Android is admittedly the most popular operating system. But did you know that the first public beta of the widely used OS debuted 10 years ago? At that time players like Nokia were having fun with the Symbian OS and had no idea that this first public beta could change the mobile OS landscape for them.
Fast forward to 10 years, Android is now on its 8th version, i.e. Android 8.0 Oreo, actively marching towards the 9th version that we will see unfold next year, the Android 9.0 or Android P. The first public beta of Android is way different than what we see Android today. It was also diverse than the one that came out on the first Android phones like the T-Mobile G1, or the HTC Dream as known globally.
The first phones with Android OS featured a touchscreen interface, pretty much like the first-gen iPhone. However, the version presented by Google's Sergei Brin in the video seems optimised for a BlackBerry like smartphone featuring a QWERTY keyboard. Thankfully, Google changed the course of the interface when it read through the growing popularity of touchscreen device like the iPhone. Later, Android was optimised for the phones with touchscreen.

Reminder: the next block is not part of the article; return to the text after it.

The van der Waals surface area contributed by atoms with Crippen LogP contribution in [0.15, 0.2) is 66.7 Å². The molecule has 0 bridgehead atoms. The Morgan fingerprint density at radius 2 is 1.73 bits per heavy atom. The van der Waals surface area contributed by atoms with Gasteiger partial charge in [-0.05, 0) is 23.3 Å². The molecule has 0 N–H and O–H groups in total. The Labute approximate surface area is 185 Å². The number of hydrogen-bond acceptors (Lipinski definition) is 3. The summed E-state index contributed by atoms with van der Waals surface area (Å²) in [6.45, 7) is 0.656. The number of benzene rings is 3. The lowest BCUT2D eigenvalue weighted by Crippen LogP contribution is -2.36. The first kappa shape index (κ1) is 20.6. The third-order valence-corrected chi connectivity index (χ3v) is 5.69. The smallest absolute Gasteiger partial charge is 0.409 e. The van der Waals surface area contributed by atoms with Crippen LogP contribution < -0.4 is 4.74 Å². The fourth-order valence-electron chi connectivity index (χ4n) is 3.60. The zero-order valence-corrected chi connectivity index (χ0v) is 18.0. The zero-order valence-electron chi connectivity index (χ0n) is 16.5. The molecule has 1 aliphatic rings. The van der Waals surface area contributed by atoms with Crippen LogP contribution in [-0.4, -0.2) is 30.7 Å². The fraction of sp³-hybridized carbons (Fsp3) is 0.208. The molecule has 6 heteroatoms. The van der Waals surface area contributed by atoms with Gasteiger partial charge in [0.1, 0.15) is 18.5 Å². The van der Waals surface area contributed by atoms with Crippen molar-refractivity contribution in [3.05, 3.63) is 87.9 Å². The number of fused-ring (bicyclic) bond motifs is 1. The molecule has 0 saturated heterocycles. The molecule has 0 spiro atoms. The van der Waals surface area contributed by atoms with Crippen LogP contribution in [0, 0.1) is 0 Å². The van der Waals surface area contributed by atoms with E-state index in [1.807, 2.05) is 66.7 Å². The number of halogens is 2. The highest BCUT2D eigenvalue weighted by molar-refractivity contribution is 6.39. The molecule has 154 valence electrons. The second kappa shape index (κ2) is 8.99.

In the video, you can also learn about how Android was always aimed at being one of the dominating mobile operating systems. It was never about making it run on just Google phone or the G phone. It was always aimed at building an ecosystem that will one day be at the forefront of mobile OS territory.
Take a look at this video to know more about how focused Google has always been to make Android what it is today. Now, we just want the company to focus on making the newer versions of Android better available on smartphones and take the bigger share of the Android Distribution Chart. Yes, they are heading that way by introducing the Project Treble, but we are yet to see how it goes henceforth.
Check out the video!